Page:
One of the ideas that’s mentioned in your concept is that the space you designed “allows for flexible transitions between individual and organized group readings and storytelling.” What kind of feedback did you take into consideration in regards to having individual and group spaces? Why is that important to the people, or children, that visit the library?
Michael K. Chen: The library is fairly compact, but it punches above its weight. We thought a lot about how to design for collective events around books and reading, and around personal time for reading and imagination. We provided space for children to sit on the floor around a reader or storyteller. For slightly more formal situations, we created a series of upholstered poufs that provide seating for these kinds of events. Those poufs get stashed in sets of cubbies along one wall, and when they are put away, they create an upholstered surface that makes sitting on the floor with your back to the upholstered wall a comfortable experience.
Even though the space is small, it was important to us and the library that the space provide for both a collective experience around books, as well as an individual experience. I think that range of activity strengthens the community’s relationship with books and reading, and it creates different opportunities to experience the collection. Even in the short time that it’s been open, the library has become an important component of the Concourse House after-school activities, as well as evening reading and writing events.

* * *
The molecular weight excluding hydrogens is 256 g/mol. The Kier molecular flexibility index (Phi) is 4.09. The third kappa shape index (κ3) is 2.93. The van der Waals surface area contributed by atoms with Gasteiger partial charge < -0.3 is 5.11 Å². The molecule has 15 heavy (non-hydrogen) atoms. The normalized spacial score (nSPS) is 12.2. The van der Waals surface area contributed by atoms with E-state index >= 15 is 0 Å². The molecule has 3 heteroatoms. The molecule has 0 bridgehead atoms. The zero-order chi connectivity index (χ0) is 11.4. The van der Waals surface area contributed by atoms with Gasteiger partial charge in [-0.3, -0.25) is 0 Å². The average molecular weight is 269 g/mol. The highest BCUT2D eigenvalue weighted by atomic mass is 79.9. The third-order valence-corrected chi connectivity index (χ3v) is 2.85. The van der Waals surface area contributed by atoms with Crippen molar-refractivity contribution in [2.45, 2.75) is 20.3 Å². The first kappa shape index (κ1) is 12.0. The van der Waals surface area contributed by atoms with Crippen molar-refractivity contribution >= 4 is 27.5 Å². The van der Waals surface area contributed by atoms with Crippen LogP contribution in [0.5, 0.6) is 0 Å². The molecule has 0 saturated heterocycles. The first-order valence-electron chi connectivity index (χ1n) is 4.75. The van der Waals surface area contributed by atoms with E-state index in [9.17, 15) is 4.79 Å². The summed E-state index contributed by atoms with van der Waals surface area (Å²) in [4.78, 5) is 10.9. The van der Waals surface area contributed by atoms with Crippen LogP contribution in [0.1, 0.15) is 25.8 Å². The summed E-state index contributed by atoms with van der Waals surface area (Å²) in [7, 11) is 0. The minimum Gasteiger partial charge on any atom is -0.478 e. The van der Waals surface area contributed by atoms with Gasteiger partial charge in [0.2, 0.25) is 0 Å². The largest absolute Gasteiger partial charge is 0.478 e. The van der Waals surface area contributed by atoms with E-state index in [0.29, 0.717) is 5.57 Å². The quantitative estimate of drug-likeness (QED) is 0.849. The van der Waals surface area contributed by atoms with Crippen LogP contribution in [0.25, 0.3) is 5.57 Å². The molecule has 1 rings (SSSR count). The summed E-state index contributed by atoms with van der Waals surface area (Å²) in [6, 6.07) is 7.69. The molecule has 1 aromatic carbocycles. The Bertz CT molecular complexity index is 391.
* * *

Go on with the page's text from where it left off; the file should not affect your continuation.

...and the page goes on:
Tell us a little more about how women or women with young children played a role in the design.
Michael K. Chen: My mother studied library science, and started her career as a librarian, and she instilled in me a love of books and of reading. So thinking about women, families, and books is something that was hardwired in my personal history from the very beginning. My husband works on women’s rights and reproductive freedom at the ACLU, and my sister works on combating human trafficking, which disproportionately impacts women, so I draw endless inspiration from them.
I wouldn’t necessarily say that design for women was much of a specific factor here, beyond our desire to deliver an outstanding project for Concourse House. Our focus was mainly on the children. There had been a temporary library in the space previously, but because it was dark and fairly hastily put together, the children were intimidated by the space, and hesitant to use it. So a lot of the design approach had to do with balancing some technical and safety concerns, like making sure that there was no risk of children falling through the existing railing that only nominally separated the library from the chapel space beyond, but also making sure that the lighting in the space was warm and welcoming, and that the design was friendly, almost cuddly. That, and the shape of the vaulted ceiling of the building really drove the form of the library.
The carpet, which was a collaboration with the artist Alex Proba, was another important component. We wanted to make sure that the carpet would be plush, and also playful. And of course, we wanted to make sure that the colors of the carpet and the space were fun and also not overly gendered.
In parallel with the design of the library, we organized a design-focused art auction that was sourced from our network of creators and galleries. One hundred percent of the proceeds went to support the library, and we took pains to make sure that the work of women designers, like Alex Proba, were represented. We had incredible contributions from designers like Bec Brittain, Mary Wallace, Lindsey Adelman, Katrina Vonnegut, Brian Kraft, Egg Collective, Kinder Modern and many more.